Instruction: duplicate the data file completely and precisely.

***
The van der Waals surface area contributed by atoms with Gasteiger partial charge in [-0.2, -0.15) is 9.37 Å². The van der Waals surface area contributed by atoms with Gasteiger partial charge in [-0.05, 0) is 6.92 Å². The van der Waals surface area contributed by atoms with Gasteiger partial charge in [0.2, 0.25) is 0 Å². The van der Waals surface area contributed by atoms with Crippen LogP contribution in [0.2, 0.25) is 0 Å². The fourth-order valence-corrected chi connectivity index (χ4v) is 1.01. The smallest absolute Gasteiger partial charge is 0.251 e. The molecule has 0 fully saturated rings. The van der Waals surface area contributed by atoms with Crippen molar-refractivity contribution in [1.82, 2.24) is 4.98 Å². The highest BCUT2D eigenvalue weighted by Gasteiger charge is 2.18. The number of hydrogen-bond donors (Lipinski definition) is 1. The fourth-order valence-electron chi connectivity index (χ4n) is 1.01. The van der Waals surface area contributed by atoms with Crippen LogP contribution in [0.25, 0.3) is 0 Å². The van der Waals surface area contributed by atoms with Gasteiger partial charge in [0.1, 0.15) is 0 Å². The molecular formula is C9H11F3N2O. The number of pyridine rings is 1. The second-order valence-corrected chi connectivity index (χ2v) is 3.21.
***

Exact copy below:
The van der Waals surface area contributed by atoms with Gasteiger partial charge in [-0.2, -0.15) is 9.37 Å². The van der Waals surface area contributed by atoms with Gasteiger partial charge in [-0.05, 0) is 6.92 Å². The van der Waals surface area contributed by atoms with Gasteiger partial charge in [0.2, 0.25) is 0 Å². The van der Waals surface area contributed by atoms with Crippen LogP contribution in [0.2, 0.25) is 0 Å². The fourth-order valence-corrected chi connectivity index (χ4v) is 1.01. The smallest absolute Gasteiger partial charge is 0.251 e. The molecule has 0 fully saturated rings. The van der Waals surface area contributed by atoms with Crippen molar-refractivity contribution in [1.82, 2.24) is 4.98 Å². The highest BCUT2D eigenvalue weighted by Gasteiger charge is 2.18. The number of hydrogen-bond donors (Lipinski definition) is 1. The fourth-order valence-electron chi connectivity index (χ4n) is 1.01. The van der Waals surface area contributed by atoms with Crippen LogP contribution in [0.25, 0.3) is 0 Å². The van der Waals surface area contributed by atoms with Gasteiger partial charge in [0.1, 0.15) is 0 Å². The molecular formula is C9H11F3N2O. The number of pyridine rings is 1. The second-order valence-corrected chi connectivity index (χ2v) is 3.21.